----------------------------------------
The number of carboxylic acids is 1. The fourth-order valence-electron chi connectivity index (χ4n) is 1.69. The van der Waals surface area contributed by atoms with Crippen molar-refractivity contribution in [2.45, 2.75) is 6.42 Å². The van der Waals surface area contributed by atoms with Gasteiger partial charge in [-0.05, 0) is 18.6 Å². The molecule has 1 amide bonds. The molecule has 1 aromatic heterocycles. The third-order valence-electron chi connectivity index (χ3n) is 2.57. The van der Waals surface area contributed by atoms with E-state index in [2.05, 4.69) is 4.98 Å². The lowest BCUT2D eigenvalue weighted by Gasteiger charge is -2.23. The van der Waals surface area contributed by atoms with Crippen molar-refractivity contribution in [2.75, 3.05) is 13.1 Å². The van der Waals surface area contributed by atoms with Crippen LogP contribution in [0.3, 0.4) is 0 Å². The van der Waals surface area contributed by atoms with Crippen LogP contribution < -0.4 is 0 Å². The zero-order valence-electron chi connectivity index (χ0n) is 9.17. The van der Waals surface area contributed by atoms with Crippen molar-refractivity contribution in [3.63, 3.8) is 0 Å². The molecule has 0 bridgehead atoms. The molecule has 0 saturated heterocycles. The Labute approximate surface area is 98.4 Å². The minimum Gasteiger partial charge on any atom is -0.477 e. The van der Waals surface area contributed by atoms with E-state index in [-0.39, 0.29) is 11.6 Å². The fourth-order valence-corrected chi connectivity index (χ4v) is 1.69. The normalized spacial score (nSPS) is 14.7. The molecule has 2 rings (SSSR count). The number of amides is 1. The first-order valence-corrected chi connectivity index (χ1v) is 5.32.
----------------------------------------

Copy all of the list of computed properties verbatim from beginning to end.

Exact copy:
The number of carboxylic acids is 1. The fourth-order valence-electron chi connectivity index (χ4n) is 1.69. The van der Waals surface area contributed by atoms with Crippen molar-refractivity contribution in [2.45, 2.75) is 6.42 Å². The van der Waals surface area contributed by atoms with Gasteiger partial charge in [-0.05, 0) is 18.6 Å². The molecule has 1 amide bonds. The molecule has 1 aromatic heterocycles. The third-order valence-electron chi connectivity index (χ3n) is 2.57. The van der Waals surface area contributed by atoms with E-state index in [2.05, 4.69) is 4.98 Å². The lowest BCUT2D eigenvalue weighted by Gasteiger charge is -2.23. The van der Waals surface area contributed by atoms with Crippen molar-refractivity contribution in [2.75, 3.05) is 13.1 Å². The van der Waals surface area contributed by atoms with Crippen LogP contribution in [0.3, 0.4) is 0 Å². The van der Waals surface area contributed by atoms with Crippen LogP contribution < -0.4 is 0 Å². The zero-order valence-electron chi connectivity index (χ0n) is 9.17. The van der Waals surface area contributed by atoms with Crippen molar-refractivity contribution in [3.63, 3.8) is 0 Å². The molecule has 0 bridgehead atoms. The molecule has 0 saturated heterocycles. The Labute approximate surface area is 98.4 Å². The minimum Gasteiger partial charge on any atom is -0.477 e. The van der Waals surface area contributed by atoms with E-state index in [-0.39, 0.29) is 11.6 Å². The fourth-order valence-corrected chi connectivity index (χ4v) is 1.69. The normalized spacial score (nSPS) is 14.7. The molecule has 2 rings (SSSR count). The number of amides is 1. The first-order valence-corrected chi connectivity index (χ1v) is 5.32.